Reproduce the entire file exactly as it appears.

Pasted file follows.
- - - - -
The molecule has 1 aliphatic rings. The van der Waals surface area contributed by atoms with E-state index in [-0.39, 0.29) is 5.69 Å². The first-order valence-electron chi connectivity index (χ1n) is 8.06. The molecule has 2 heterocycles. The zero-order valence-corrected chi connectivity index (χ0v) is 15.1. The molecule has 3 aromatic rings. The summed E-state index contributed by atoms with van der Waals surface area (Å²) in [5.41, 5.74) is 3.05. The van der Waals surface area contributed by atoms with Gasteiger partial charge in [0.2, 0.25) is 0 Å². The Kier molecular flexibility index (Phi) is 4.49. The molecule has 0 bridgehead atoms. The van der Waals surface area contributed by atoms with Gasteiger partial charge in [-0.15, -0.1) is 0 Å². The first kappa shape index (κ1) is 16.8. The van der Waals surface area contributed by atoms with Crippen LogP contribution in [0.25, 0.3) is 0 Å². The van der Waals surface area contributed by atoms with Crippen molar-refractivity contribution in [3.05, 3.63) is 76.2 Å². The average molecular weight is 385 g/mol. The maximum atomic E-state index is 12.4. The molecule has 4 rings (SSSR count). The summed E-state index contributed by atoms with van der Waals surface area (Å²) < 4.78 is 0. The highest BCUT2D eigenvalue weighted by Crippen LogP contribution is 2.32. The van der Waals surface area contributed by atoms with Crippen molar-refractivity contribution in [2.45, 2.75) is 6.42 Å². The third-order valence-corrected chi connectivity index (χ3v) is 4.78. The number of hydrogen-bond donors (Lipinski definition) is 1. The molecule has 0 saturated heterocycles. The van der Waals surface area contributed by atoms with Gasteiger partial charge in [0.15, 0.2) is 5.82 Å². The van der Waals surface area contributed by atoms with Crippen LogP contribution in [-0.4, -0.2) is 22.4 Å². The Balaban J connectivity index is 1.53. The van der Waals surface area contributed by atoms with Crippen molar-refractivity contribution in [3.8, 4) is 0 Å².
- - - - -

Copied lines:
The molecule has 1 aliphatic rings. The van der Waals surface area contributed by atoms with E-state index in [-0.39, 0.29) is 5.69 Å². The first-order valence-electron chi connectivity index (χ1n) is 8.06. The molecule has 2 heterocycles. The zero-order valence-corrected chi connectivity index (χ0v) is 15.1. The molecule has 3 aromatic rings. The summed E-state index contributed by atoms with van der Waals surface area (Å²) in [5.41, 5.74) is 3.05. The van der Waals surface area contributed by atoms with Gasteiger partial charge in [0.2, 0.25) is 0 Å². The Kier molecular flexibility index (Phi) is 4.49. The molecule has 0 bridgehead atoms. The van der Waals surface area contributed by atoms with Gasteiger partial charge in [-0.15, -0.1) is 0 Å². The first kappa shape index (κ1) is 16.8. The van der Waals surface area contributed by atoms with Crippen LogP contribution in [0.25, 0.3) is 0 Å². The van der Waals surface area contributed by atoms with Crippen molar-refractivity contribution in [3.05, 3.63) is 76.2 Å². The average molecular weight is 385 g/mol. The maximum atomic E-state index is 12.4. The molecule has 4 rings (SSSR count). The summed E-state index contributed by atoms with van der Waals surface area (Å²) < 4.78 is 0. The highest BCUT2D eigenvalue weighted by Crippen LogP contribution is 2.32. The van der Waals surface area contributed by atoms with Crippen molar-refractivity contribution in [2.45, 2.75) is 6.42 Å². The third-order valence-corrected chi connectivity index (χ3v) is 4.78. The number of hydrogen-bond donors (Lipinski definition) is 1. The molecule has 0 saturated heterocycles. The van der Waals surface area contributed by atoms with Gasteiger partial charge in [0.15, 0.2) is 5.82 Å². The van der Waals surface area contributed by atoms with Crippen LogP contribution in [-0.4, -0.2) is 22.4 Å². The Balaban J connectivity index is 1.53. The van der Waals surface area contributed by atoms with Crippen molar-refractivity contribution in [3.8, 4) is 0 Å².